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Old 26-01-2011, 09:13 PM
Nebli Nebli is offline
Juan De Marcken
Join Date: Jan 2008
Location: brussels
Posts: 4,251
Default Re: Theoretical maximum speed of a falcon in a stoop

Wild peregrines will achieved these speed without too much problem,
they will probably use it to cover space as quickly as possible
they regularly start an attack several miles from their intended quarry
Out of the surveillance cone of the prey , when the prey gets notice it is quite often too late , impact comes at speed compatible with the size, weight of the prey as well as the advantage the falcon has over the prey, more manoeuvrable or not , speed obviously being in the falcon side every time.
I have many time observed that they tend "to push" the prey(homing pigeons) higher and higher in order to give them a better advantage when the pigeons will try to join safety on the ground if the pigeons fly heigher than 500 feet , they will never be able to dive without giving the falcon a good intercepting oportunity.
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Old 27-01-2011, 07:34 AM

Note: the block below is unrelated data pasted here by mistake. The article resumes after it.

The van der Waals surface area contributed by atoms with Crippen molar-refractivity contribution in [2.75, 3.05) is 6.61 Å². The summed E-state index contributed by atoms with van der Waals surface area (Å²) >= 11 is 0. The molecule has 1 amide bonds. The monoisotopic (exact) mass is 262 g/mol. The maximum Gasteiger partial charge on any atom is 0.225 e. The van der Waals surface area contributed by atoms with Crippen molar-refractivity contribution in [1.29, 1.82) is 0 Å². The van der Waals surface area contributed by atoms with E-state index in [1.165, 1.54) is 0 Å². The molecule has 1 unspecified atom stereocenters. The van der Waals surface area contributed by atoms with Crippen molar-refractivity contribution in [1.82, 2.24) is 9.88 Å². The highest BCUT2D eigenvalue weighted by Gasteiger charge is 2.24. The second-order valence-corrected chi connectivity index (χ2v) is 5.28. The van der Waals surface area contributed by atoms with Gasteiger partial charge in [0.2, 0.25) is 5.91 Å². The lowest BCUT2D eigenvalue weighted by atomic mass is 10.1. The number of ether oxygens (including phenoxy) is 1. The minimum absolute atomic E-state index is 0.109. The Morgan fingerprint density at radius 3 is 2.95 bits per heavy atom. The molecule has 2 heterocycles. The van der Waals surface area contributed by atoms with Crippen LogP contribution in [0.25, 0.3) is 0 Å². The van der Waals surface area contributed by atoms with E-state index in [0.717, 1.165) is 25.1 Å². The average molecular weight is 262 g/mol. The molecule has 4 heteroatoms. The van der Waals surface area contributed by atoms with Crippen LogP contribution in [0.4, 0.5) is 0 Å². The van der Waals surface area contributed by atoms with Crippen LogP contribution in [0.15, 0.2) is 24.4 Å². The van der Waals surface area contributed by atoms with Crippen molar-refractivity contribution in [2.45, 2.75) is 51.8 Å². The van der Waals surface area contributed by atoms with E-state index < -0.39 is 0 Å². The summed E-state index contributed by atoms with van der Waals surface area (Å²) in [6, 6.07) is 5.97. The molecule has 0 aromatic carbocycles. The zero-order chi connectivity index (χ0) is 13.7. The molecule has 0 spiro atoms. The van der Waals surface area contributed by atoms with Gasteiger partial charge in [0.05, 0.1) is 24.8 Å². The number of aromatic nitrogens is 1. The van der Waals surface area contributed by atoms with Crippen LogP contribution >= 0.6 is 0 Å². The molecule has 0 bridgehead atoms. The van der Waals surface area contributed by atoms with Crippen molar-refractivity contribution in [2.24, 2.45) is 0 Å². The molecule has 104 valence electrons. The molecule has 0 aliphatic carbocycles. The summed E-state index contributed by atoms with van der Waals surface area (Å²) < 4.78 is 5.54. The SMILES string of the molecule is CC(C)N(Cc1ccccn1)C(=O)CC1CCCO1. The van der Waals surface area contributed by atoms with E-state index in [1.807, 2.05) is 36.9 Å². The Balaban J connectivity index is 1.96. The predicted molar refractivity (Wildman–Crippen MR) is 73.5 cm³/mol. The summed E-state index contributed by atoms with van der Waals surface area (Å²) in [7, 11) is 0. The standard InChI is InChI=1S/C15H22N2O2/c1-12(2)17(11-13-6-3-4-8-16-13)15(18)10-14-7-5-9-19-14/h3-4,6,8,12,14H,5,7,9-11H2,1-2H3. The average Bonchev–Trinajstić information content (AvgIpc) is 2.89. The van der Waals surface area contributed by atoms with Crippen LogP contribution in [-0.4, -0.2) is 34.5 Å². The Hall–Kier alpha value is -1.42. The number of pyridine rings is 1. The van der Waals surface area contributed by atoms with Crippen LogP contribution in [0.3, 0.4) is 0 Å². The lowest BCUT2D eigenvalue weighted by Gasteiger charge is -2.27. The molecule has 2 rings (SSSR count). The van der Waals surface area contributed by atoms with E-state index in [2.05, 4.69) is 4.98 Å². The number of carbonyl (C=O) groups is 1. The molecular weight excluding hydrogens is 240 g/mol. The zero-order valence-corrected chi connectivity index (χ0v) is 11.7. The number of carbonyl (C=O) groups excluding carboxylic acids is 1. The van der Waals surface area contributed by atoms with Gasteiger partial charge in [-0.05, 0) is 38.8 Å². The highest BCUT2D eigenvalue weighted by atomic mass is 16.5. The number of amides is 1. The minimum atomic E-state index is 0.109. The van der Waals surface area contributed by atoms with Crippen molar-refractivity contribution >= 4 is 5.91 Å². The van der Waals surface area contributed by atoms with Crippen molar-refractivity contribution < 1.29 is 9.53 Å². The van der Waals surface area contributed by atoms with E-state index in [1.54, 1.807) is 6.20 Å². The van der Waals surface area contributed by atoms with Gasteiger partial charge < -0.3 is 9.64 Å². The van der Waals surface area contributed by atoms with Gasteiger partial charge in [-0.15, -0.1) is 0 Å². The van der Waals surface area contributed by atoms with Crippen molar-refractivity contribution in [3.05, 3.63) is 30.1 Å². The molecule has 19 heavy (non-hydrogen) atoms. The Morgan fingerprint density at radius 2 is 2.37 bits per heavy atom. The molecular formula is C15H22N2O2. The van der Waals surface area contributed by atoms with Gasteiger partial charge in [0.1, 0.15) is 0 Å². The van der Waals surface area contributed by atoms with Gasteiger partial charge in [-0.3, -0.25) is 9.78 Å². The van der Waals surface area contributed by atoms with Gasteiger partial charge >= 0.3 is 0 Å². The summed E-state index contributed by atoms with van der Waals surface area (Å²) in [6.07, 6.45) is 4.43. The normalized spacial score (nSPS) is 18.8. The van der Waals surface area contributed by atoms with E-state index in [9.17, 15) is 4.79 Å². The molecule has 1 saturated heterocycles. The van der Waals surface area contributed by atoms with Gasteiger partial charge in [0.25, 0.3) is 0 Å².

CloakDaggerTiercel CloakDaggerTiercel is offline
Nick Curry
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Default Re: Theoretical maximum speed of a falcon in a stoop

Good point Nebli, the massive speeds will be used from those vast prospecting pitches to get acroos the sky quickly. I've seen the end of a couple of these stoops where the tiercel seemed to have endless momentum which threw him up througj the flock of homers to split them up before grabbing one as very softly. The huge sppeds and heights are certainly used in nature.
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Old 27-01-2011, 10:10 AM
NicksChurch NicksChurch is offline
Join Date: Jan 2009
Location: Fife
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Default Re: Theoretical maximum speed of a falcon in a stoop

Originally Posted by Falconer1 View Post
Great stuff, but is this all just theory on paper ? Physics say's niether a helicopter or a bumble bee can fly and we have all seen them do it, so I wonder what can the falcon really do if pushed to the limits ? Some think they may be able to approach 300 mph if the set up is done right. very interesting.